Learning Engineering Skills through Creativity and Collaboration: A Game-Based Proposal

Learning Engineering Skills through Creativity and Collaboration: A Game-Based Proposal

Marisa Gil (Universitat Politècnica de Catalunya (UPC), Spain) and Beatriz Otero (Universitat Politècnica de Catalunya, Spain)
DOI: 10.4018/978-1-5225-1034-5.ch002
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Abstract

Games are a very helpful tool for developing both technical and social skills and considerable experience has already been gained in using computer games for introducing young people to the digital world. Game-based educational tools have been proven to increase soft skills in learners, such as critical thinking, creative problem solutions, and abilities for teamwork. In this chapter the authors propose the use of computer games in a Computer Science course to provide students with a deeper and more complete acquisition of the skills required in Engineering than that available in ordinary lab exercises. The games used for the lab are real complete distributed applications based on a server and client part and open source, enabling students to study the code and propose changes to add functionalities or improve those already existing. The fact that these changes in the code affect students' satisfaction as players themselves makes the study more appealing and furnishes a better learning experience.
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Introduction

Computer Software Engineering will continue to be a demanding job, as stated in the 2010-11 edition of the Bureau of Labor Statistics Occupational Outlook Handbook. Engineering education should promote “habits of mind” in line with what many believe to be essential skills for citizens in the 21st century. These include systematic thinking, creativity, optimism, collaboration, communication and regard for ethical considerations.

As regards current Engineering curricula, the European Parliament and the Council of the European Union define key competences as “.... those which all individuals need for personal fulfilment and development, active citizenship, social inclusion and employment.” Some of these key competences are qualitative, personal and subjective skills closely related with personal attitudes such as willingness to listen to, to look at, to discover the needs of others.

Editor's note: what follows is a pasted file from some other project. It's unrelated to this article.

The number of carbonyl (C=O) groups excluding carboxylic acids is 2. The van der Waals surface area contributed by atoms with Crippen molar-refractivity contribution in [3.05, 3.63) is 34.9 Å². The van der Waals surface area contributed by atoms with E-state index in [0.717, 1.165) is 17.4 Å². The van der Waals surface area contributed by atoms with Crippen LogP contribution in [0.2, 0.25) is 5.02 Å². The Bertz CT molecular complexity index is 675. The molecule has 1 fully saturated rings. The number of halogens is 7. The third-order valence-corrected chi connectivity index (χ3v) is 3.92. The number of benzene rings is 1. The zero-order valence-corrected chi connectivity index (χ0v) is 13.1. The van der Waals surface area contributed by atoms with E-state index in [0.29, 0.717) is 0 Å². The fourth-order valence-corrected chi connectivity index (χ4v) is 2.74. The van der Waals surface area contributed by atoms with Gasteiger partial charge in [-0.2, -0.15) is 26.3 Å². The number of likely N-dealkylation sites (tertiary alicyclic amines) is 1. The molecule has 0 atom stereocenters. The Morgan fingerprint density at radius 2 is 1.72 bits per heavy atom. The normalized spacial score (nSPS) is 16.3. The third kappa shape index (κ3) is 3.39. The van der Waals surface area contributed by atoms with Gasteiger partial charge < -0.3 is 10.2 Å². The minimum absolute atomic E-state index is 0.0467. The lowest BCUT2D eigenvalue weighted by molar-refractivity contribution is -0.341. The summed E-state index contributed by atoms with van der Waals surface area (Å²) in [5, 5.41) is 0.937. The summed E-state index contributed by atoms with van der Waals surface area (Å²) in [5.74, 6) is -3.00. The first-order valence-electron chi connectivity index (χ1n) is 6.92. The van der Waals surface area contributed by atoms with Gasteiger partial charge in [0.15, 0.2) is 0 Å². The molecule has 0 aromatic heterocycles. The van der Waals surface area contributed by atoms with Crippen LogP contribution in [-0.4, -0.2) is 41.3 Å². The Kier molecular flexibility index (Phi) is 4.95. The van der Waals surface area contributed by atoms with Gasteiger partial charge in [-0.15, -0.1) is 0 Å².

In regard to technical skills, pervasiveness and distribution are the main characteristic in today’s technological world: the development of data-centric and user-centric applications is growing and becoming increasingly common, as may be seen in the way that computational devices can be found everywhere (Kostakos, O’Neill & Penn, 2006). Smart spaces such as smart cities and domotics are well-known examples of pervasive systems. Other distributed systems are cloud and, in the scientific field, High Performance Computing or HPC.

Furthermore, the career of a software professional requires a preferably high level of people interaction for face-to-face communication as well as application interface (i.e. to be user-friendly).

Thus, one may distinguish three dimensions in engineering educational concerns:

  • 1.

    How the problem is solved (computational skills).

  • 2.

    How the solution is presented (creativity).

  • 3.

    How the work is done (social and collaboration skills).

Games are a very helpful tool for developing skills in all these three dimensions –creativity, computational and working-style. Games provide the opportunity to develop both technical and social skills and considerable experience has already been gained in using computer games as a pedagogical approach for developing thinking skills in students, as well those for introduction into the digital world (McGonigal, 2007).

Games enable a specifically-controlled situation case to be recreated that is at once sufficiently simple but also quite close to the real world. Computer games have a broad appeal whatever the culture, age and socio-economic status (Smeaton, n.d.). In addition, distributed multiplayer games foster the participation of players from different places, with different backgrounds, ages, cultures and countries.

In this chapter the authors present the subjects on a Computer Science course based on game activity for the purpose of acquiring the required competences. The following points are developed:

  • Technical Skills: To devise a simple and basic game that enables students to learn by playing as well as being able to contribute more components to the game itself.

  • Social Skills: Since this is an interactive multiplayer game, players are required to interact and to collaborate with each in order to arrive at the final solution. This sets the challenge to improve and develop social skills in a positive and mutually helpful way.

  • Creative Skills: The design and appearance of the game should give participants a feeling and understanding of how to follow the game. This will teach them the importance of the solution design from the point of view of the final user. Thus, they will be able to propose the most appropriate framework for building new components or even improve existing ones in order to make them more appealing and/or user-friendly.

Rather than providing a specific game, the authors present a design of the main features that a game should have in order for students to acquire the corresponding skills, the technical skills provided from the course syllabus, and the social and creative skills established by the course designer.

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